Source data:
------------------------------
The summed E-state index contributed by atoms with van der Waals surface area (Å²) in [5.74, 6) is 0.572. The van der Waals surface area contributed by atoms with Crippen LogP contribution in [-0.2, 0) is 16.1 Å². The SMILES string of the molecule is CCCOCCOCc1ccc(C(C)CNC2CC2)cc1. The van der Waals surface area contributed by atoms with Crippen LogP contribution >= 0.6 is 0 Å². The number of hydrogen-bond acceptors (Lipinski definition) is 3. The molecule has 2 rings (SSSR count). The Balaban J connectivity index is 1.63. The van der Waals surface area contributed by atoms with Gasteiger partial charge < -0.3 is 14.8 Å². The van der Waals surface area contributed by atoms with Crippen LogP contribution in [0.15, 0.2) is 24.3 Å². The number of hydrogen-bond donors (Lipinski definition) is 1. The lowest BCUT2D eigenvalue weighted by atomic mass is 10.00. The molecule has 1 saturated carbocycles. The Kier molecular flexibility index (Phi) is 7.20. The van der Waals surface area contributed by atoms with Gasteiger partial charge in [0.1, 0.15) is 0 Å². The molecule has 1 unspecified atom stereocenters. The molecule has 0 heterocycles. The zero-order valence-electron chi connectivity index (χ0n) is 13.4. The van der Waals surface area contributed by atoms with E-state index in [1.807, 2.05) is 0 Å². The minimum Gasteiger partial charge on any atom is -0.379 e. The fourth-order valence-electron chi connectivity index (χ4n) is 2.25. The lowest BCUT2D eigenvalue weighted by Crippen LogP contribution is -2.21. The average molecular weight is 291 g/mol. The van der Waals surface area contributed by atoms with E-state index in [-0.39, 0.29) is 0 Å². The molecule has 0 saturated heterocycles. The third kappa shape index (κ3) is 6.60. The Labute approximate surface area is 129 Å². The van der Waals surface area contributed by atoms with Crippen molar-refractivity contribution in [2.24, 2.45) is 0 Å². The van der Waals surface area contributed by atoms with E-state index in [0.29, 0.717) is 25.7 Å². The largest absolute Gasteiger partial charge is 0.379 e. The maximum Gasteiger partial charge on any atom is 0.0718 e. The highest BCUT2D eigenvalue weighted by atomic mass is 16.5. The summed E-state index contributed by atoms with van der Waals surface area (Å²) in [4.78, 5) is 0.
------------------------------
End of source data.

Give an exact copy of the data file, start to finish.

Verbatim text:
The summed E-state index contributed by atoms with van der Waals surface area (Å²) in [5.74, 6) is 0.572. The van der Waals surface area contributed by atoms with Crippen LogP contribution in [-0.2, 0) is 16.1 Å². The SMILES string of the molecule is CCCOCCOCc1ccc(C(C)CNC2CC2)cc1. The van der Waals surface area contributed by atoms with Crippen LogP contribution >= 0.6 is 0 Å². The number of hydrogen-bond acceptors (Lipinski definition) is 3. The molecule has 2 rings (SSSR count). The Balaban J connectivity index is 1.63. The van der Waals surface area contributed by atoms with Gasteiger partial charge < -0.3 is 14.8 Å². The van der Waals surface area contributed by atoms with Crippen LogP contribution in [0.15, 0.2) is 24.3 Å². The number of hydrogen-bond donors (Lipinski definition) is 1. The lowest BCUT2D eigenvalue weighted by atomic mass is 10.00. The molecule has 1 saturated carbocycles. The Kier molecular flexibility index (Phi) is 7.20. The van der Waals surface area contributed by atoms with Gasteiger partial charge in [0.1, 0.15) is 0 Å². The molecule has 1 unspecified atom stereocenters. The molecule has 0 heterocycles. The zero-order valence-electron chi connectivity index (χ0n) is 13.4. The van der Waals surface area contributed by atoms with E-state index in [1.807, 2.05) is 0 Å². The minimum Gasteiger partial charge on any atom is -0.379 e. The fourth-order valence-electron chi connectivity index (χ4n) is 2.25. The lowest BCUT2D eigenvalue weighted by Crippen LogP contribution is -2.21. The average molecular weight is 291 g/mol. The van der Waals surface area contributed by atoms with E-state index in [-0.39, 0.29) is 0 Å². The molecule has 0 saturated heterocycles. The third kappa shape index (κ3) is 6.60. The Labute approximate surface area is 129 Å². The van der Waals surface area contributed by atoms with Crippen molar-refractivity contribution in [2.24, 2.45) is 0 Å². The van der Waals surface area contributed by atoms with E-state index in [0.29, 0.717) is 25.7 Å². The largest absolute Gasteiger partial charge is 0.379 e. The maximum Gasteiger partial charge on any atom is 0.0718 e. The highest BCUT2D eigenvalue weighted by atomic mass is 16.5. The summed E-state index contributed by atoms with van der Waals surface area (Å²) in [4.78, 5) is 0.